Market Analysis: Sue Martin

Market Analysis: Sue Martin

Dec 6, 2019  | Ep4516 | Podcast

Podcast

On Friday, the Chinese Finance Ministry said it would waive tariffs on U.S. soybeans and pork products. The details of the offer were limited as the commodity markets worked through the news. For the week, March wheat fell 17 cents, while the nearby corn contract dropped a nickel. Big questions like total tonnage and how buyers apply for exemptions were missing from the Chinese statement. The news had little to do with the 13 cent gain in the January contract. January meal moved $6.20 per ton higher. March cotton improved 74 cents per hundredweight. Over in the dairy parlor, January Class III milk futures lost 13 cents. The livestock sector finished on a low note. The February cattle contract shed $1.22 and January feeders cut 73 cents. The February lean hog contract dropped 63 cents. In the currency markets, the U.S. Dollar index lost 50 ticks. January crude oil expanded $3.99 per barrel. COMEX Gold fell $7.90 per ounce.  And the Goldman Sachs Commodity Index gained more than 11 points to finish at 421.45. Joining us now to offer insight on these and other trends is one of our regular market analysts, Sue Martin. Sue, welcome back.

Martin: Thank you, Delaney, it's nice to be back.

Howell: Sue, wheat had a very rough week this week. Why the selloff midweek?

Martin: Well, I think wheat got itself a little overbought. The spread between Chicago and Minneapolis had gotten extremely inverted. It doesn't happen often but when it does it doesn't usually last super long and then you see huge corrections in the other direction towards Minneapolis. I think also one thing that weighed on wheat was the fact that there is a seasonality where early December you buy soybeans and sell wheat. And I think that too, your seasonal traders were hitting into that spread. But it was more of an overbought condition than anything.

Howell: Sue, was it seasonality or is it seasonality that is putting corn not far from our lows? Or is there potential here to do some sideways trading? What's going on?

Martin: Well, corn is kind of disappointed because it's not getting much in the export business news. And because of that it is kind of dullsville I guess, it's just kind of caught in a flux. It didn't follow wheat higher by very much and likewise it was catching pressure at that time from a selloff in soybeans. So it was kind of caught between the two and there was no news to really send it running higher. And in the meantime we continue to have an extended harvest, which we should be probably around 96%, maybe 97% harvested I'm thinking on Monday. But that harvest pressure, that late crop that a lot of times goes to the elevator that creates hedge pressure. And so it's a combination of several things but huge disappointment the fact that we just can't garner a pick-up in export sales.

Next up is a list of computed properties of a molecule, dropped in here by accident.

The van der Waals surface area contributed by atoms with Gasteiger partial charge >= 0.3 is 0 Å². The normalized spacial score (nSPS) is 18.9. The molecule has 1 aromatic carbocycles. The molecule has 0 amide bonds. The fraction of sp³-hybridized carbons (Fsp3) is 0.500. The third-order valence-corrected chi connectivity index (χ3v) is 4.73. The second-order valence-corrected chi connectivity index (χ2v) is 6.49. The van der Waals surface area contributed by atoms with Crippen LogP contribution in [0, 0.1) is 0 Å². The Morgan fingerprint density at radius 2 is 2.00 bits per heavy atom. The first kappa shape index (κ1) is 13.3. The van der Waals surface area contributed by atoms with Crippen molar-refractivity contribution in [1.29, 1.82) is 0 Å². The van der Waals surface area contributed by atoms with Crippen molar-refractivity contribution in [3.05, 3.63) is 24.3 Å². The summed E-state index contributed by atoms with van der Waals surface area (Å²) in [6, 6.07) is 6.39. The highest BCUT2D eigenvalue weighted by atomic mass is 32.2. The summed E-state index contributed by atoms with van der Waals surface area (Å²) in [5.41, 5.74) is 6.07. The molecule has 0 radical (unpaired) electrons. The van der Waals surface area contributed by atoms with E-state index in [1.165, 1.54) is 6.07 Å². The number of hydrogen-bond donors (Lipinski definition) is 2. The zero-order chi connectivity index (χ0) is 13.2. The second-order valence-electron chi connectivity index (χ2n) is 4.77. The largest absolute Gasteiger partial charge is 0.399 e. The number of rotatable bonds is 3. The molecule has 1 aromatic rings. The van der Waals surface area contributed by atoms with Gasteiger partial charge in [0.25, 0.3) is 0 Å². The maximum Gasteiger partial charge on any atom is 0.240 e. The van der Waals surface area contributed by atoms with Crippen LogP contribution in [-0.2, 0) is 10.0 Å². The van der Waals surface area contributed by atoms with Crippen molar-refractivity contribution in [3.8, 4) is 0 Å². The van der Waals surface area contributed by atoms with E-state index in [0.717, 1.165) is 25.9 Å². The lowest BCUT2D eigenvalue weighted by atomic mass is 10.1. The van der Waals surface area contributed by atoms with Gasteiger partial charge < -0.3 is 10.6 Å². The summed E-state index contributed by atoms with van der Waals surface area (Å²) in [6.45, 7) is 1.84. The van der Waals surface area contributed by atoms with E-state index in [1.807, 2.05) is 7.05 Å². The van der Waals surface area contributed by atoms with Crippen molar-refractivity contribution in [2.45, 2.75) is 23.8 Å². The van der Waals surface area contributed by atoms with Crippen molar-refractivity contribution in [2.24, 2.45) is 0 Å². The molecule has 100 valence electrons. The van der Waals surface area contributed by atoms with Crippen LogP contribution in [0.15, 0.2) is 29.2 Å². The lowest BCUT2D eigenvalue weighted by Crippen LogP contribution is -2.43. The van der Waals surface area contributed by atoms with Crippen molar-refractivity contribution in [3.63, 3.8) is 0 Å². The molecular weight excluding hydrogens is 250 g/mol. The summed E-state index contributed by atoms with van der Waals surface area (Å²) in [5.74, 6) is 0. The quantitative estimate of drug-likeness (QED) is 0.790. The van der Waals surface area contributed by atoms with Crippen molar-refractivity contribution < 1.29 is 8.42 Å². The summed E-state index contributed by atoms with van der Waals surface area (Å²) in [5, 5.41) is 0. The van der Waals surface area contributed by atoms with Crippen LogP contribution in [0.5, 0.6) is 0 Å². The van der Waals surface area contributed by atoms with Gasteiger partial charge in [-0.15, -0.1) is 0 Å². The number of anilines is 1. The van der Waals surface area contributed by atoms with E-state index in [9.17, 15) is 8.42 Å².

Howell: And Sue, since you opened the door there on the harvest I want to ask just your brief thoughts. We've got another WASDE report coming out next week. Is there any reason to see the USDA change numbers when it comes to corn or soybean acreage or yield?

Martin: Well, they tend to not do that in the December report. It will come in January in the final. I think what everybody is looking towards is because exports have been so poor we may see another drop in export total for the year expectation by the USDA and because of that that will probably ramp up the carryout just a little. The December reports tend to not be big market movers and so because of that I don't think we're expecting a whole lot. Argentine production maybe stays about the same. If anything it would drop a little. They're still in the process of planting. And then you look at Brazil and they keep talking about the rains that they're catching. What is interesting is when you look at vegetative maps they look brown, a chunk of Brazil and Argentina has brown in it, and I'm thinking why when they're supposedly catching all these rains through the forecast. It's almost like hope springs eternal and we keep talking about the rain and the forecasts of the GFS or the European and that they're going to keep catching rains, 85% coverage, what have you. If that is the case then these vegetative maps should start showing changes.